While the medical community is scrambling to find the proper medications for Sars-CoV-02 infection, a significant portion of citizens has turned to unreliable sources for remedy advice. Outrageous claims of therapeutic effects achieved by ingesting garlic, bleach, essential oils, vitamins, silver colloid, or cannabis products are ineffective at minimum, if not outright dangerous.
The line between a hoax and potentially valid treatment gets more blurry, as certain experimental and approved medications have gone into clinical trials, or got prescribed off-label in some parts of the U.S. to treat COVID.
In late March, an Arizona couple was poisoned after ingesting an aquarium cleaner, and later the husband was pronounced dead. The toxic compound contains chloroquine, a drug used in the prevention and treatment of malaria, in regions where the local malaria parasites remain sensitive to its effects.
This should not come as a surprise: the president advocated for the use of chloroquine and a variant, hydroxychloroquine, as a preventative measure or treatment for COVID-19, even though both remain therapeutic candidates because their clinical evaluation is underway.
The anti-malaria effect of the chloroquine-type compounds is linked to their lysosome-dwelling character. The single-celled malaria parasites travel into a patient's bloodstream from the mosquito's saliva, with a majority of them making their home inside red blood cells. Chloroquine concentrates in the parasite's food-processing lysosomes, which stops them from acquiring amino acid and energy.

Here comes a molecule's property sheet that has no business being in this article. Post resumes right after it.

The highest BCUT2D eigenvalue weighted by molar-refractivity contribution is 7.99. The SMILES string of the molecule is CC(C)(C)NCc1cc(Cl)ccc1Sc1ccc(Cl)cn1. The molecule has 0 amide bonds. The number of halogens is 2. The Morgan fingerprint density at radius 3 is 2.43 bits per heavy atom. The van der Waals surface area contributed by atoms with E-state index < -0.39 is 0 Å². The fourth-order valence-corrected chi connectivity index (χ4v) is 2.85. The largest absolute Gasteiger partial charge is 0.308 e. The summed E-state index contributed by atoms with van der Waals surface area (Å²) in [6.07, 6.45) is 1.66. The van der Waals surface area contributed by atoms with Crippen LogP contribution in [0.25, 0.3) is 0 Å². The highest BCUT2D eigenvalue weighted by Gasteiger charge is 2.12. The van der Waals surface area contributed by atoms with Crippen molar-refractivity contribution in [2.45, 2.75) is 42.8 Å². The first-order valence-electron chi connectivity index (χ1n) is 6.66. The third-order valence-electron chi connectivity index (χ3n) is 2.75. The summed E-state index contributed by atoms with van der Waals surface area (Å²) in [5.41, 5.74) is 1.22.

Due to the same reason, various chemical forms of the same compound are also used to treat and control microbial growth in aquariums, limiting infections caused by anemones, algae, and many protozoa.
The couple who mistook the fish med for treatment suffered from a major side effect of chloroquine — electrocardiographic changes. (Not to mention the composition of the aquarium cleaner is quite different from human chloroquine medications). The medication can disrupt the heart's electrical system, therefore affecting heartbeat rate and rhythm. It can also harm the muscle tissues of the heart, causing irreversible cardiomyopathy.
How an obscure drug became a coronavirus 'cure' | The Fact Checker (Washington Post)
After the event, FDA issued a Letter to Stakeholders, titled "Do Not Use Chloroquine Phosphate Intended for Fish as Treatment for COVID-19 in Humans". To prevent similar incidents, in which desperate consumers self-medicate with animal drugs, the federnal agency said it would work with vendors to remove chloroquine intended for aquarium use.